Pollinators, start your engines!
I am hoping for a bounteous blueberry crop this year. Though only time will tell, we can get a hint as to what is to come by looking at the spring flowers that the blueberry bushes have started to produce.
The earliest blueberry blossoms have begun to flower, and leaf-out is just beginning too. Look for the ruddy-peeling bark of the highbush blueberry for confirmation, though we also have three other Island varieties, including lowbush blueberries.
The flowers are quite identifiable. White, pink, red or even greenish tinged clusters of bell-shaped flowers provide premonition of future fruit. Though these plants have the ability to self-fertilize, it is unlikely to happen that way.
Blueberries resist self-fertilization through a variety of means. For fertilization to occur, pollen produced by the anthers must reach the stigma to fertilize the ovule. One blueberry flower’s anthers and stamens (male parts) are shorter than their style (female part), so pollen from one plant cannot get into the same plant’s stigma to fertilize itself.
More often than not, it takes at least two blueberry plants to tango, in order for fertilization to take place. To be fruitful (and multiply) a blueberry plant couple cannot do it alone. The matchmakers in these relationships are furry fliers — bees and other pollinators that make berries possible.
The pollen of blueberry plants is thick and heavy. It cannot move on its own, nor can wind provide the mode of transport for pollen. Insects are necessary for blueberries to fruit.
The most common pollinators of blueberries are bees. Indigenous bees, including bumblebees, solitary bees, mason bees and leaf-cutting bees, perform the work of bringing pollen from one blueberry plant to another. So do nonnative bees, such as honeybees, though they are known to be less efficient than the natives because of their shorter mouthparts. These bees are attracted to blueberry flowers due to their odor and sweet nectar that they use for food.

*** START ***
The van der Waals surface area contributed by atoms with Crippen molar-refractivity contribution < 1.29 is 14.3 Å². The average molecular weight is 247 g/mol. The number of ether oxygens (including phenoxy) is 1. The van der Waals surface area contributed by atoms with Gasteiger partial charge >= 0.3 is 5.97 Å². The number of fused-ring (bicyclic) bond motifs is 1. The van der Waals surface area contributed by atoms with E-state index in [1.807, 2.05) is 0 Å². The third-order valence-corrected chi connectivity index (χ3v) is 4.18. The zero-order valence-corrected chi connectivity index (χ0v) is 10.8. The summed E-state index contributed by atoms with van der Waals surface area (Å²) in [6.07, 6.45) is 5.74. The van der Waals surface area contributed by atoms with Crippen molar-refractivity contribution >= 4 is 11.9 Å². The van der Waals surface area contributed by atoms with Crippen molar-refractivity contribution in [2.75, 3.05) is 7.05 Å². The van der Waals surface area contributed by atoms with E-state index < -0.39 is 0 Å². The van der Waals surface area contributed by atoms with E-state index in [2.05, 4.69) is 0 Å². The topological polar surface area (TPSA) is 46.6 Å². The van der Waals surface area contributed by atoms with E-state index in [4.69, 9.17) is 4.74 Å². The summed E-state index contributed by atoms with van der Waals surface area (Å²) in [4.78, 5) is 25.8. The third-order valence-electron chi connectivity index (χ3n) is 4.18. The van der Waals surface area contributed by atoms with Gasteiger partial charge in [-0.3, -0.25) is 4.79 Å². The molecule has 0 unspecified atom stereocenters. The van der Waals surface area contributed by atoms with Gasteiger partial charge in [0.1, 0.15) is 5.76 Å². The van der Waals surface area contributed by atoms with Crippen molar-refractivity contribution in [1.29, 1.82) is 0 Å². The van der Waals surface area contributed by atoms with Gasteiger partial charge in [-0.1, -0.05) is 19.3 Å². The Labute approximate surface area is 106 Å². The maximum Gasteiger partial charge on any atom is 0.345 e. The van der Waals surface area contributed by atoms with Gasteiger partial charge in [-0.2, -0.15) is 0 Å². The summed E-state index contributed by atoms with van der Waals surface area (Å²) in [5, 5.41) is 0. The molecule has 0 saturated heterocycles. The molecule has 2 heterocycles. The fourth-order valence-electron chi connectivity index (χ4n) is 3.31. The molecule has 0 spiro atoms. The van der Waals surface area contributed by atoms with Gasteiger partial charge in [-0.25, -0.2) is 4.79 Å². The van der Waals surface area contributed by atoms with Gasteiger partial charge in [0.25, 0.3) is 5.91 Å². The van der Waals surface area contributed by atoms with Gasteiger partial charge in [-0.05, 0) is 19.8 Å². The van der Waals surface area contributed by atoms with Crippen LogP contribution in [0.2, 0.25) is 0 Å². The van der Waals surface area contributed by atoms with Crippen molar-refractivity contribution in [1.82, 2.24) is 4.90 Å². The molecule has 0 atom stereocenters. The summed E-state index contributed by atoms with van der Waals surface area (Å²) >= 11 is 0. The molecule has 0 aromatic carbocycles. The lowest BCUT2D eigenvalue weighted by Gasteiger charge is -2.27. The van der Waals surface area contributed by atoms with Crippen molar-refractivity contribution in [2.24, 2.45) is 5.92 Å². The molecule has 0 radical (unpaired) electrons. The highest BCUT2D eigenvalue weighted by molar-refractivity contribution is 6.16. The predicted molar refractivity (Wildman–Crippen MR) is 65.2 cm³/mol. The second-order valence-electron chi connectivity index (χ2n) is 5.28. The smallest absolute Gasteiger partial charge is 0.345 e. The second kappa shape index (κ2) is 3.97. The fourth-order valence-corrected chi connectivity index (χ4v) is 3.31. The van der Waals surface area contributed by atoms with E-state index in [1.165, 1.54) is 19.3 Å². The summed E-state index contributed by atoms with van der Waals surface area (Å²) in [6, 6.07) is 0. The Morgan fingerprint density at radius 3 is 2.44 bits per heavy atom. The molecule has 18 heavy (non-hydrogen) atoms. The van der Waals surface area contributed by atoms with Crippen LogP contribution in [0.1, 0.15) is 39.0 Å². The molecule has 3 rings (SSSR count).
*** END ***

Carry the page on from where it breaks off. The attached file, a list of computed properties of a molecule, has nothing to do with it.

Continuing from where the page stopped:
Other not-so-helpful bees are also engaged by the luscious blueberry flowers. Robber bees, such as carpenter bees, steal nectar by making a hole in the base of the fused flower petals without getting in to obtain and spread pollen.
No thanks to those bees, the flowers of the blueberry plant are open and receptive to pollination for about five to eight days. Each large and healthy blueberry plant has the power to produce thousands of flower buds per year and each flower bud can develop into 16 individual flowers. Each flower is a potential berry. Thus, if all goes well, blueberry plants are capable of 100 per cent flower to fruit set, though 80 per cent is more likely. I’ll take those delicious odds!
Bee-loved blueberries are beginning the season right, flowering and inviting collaborators to dive in. These antics are sure to please those blueberry and pie-lovers come summer. So, even though the blueberry is the star of this article and of the dessert table, it is the humble bee (the bumblebee) that deserves the credit: in St. John Chrysostom’s words, “The bee is more honored than other animals, not because she labors, but because she labors for others.”
Suzan Bellincampi is director of the Felix Neck Wildlife Sanctuary in Edgartown.